Olivia Peal looks at the graffiti down the street from her home in Prosser. She says, "People think it's ok to vandalize people's property that they work hard to maintain."
This is her son and nephew's bus stop. She worries about how this environment affects them.
"I wouldn't want them to think that's ok to do to other people's property."
But Olivia and any other neighbors I talked to called police to report this crime.
"Figure that the homeowner will take care of it or they just leave it alone because it's not where they can see it or on their property," she says.
Police say a lot of graffiti goes unreported because people don't realize that it could be a symptom of a much bigger problem.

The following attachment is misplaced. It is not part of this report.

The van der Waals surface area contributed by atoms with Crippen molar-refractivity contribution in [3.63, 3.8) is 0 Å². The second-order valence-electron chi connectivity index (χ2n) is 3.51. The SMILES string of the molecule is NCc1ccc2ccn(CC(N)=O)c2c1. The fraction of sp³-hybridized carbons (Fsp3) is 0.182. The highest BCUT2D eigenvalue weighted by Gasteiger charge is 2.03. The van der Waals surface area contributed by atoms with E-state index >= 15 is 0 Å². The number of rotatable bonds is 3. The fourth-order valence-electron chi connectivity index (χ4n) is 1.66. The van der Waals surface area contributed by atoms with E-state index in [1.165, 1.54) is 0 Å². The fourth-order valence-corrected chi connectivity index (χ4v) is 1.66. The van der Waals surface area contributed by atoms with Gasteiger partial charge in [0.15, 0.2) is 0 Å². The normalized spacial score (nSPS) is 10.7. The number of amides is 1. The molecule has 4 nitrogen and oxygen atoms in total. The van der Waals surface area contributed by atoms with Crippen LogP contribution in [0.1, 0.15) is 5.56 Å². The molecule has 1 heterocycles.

Prosser's police Sgt. tells KEPR, "It's a sign of a problem and usually it's a gang problem."
Police do report graffiti themselves while on patrol and in fact, eight addresses were tagged up and reported by police just last weekend.
But with the help of citizens, police can remove *more graffiti and tackle to problem as a whole.
"Get rid of it as soon as possible because that will discourage further graffiti and gang activity," the Sgt. continues.
Getting to the root of the problem before it's too late.
There have no been any arrests for last weekend's spike in graffiti cases in Prosser. If you have any information call Prosser Police.